Exploiting metabolic differences in glioma therapy.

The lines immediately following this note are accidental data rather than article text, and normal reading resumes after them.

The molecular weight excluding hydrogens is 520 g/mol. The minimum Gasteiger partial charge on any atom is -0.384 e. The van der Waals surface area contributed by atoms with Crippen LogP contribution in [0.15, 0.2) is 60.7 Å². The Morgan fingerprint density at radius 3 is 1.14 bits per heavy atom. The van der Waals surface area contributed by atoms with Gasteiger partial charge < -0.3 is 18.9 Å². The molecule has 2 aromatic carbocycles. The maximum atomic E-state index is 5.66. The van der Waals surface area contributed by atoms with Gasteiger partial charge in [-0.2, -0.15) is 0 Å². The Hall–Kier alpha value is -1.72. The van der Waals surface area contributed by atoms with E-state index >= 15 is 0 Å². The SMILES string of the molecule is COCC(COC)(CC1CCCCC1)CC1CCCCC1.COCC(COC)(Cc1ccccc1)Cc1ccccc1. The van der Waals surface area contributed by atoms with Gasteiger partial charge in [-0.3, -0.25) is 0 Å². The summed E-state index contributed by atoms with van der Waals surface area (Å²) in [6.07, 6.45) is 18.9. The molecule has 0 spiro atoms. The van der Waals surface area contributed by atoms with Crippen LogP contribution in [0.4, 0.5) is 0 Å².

Brain function depends upon complex metabolic interactions amongst only a few different cell types, with astrocytes providing critical support for neurons. Astrocyte functions include buffering the extracellular space, providing substrates to neurons, interchanging glutamate and glutamine for synaptic transmission with neurons, and facilitating access to blood vessels. Whereas neurons possess highly oxidative metabolism and easily succumb to ischemia, astrocytes rely more on glycolysis and metabolism associated with synthesis of critical intermediates, hence are less susceptible to lack of oxygen. Astrocytoma and higher grade glioma cells demonstrate both basic metabolic mechanisms of astrocytes as well as tumors in general, e.g. they show a high glycolytic rate, lactate extrusion, ability to proliferate even under hypoxia, and opportunistic use of mechanisms to enhance metabolism and blood vessel generation, and suppression of cell death pathways. There may be differences in metabolism between neurons, normal astrocytes and astrocytoma cells, providing therapeutic opportunities against astrocytomas, including a wide range of enzyme and transporter differences, regulation of hypoxia-inducible factor (HIF), glutamate uptake transporters and glutamine utilization, differential sensitivities of monocarboxylate transporters, presence of glycogen, high interlinking with gap junctions, use of NADPH for lipid synthesis, utilizing differential regulation of synthetic enzymes (e.g. isocitrate dehydrogenase, pyruvate carboxylase, pyruvate dehydrogenase, lactate dehydrogenase, malate-aspartate NADH shuttle) and different glucose uptake mechanisms. These unique metabolic susceptibilities may augment conventional therapeutic attacks based on cell division differences and surface receptors alone, and are starting to be implemented in clinical trials.
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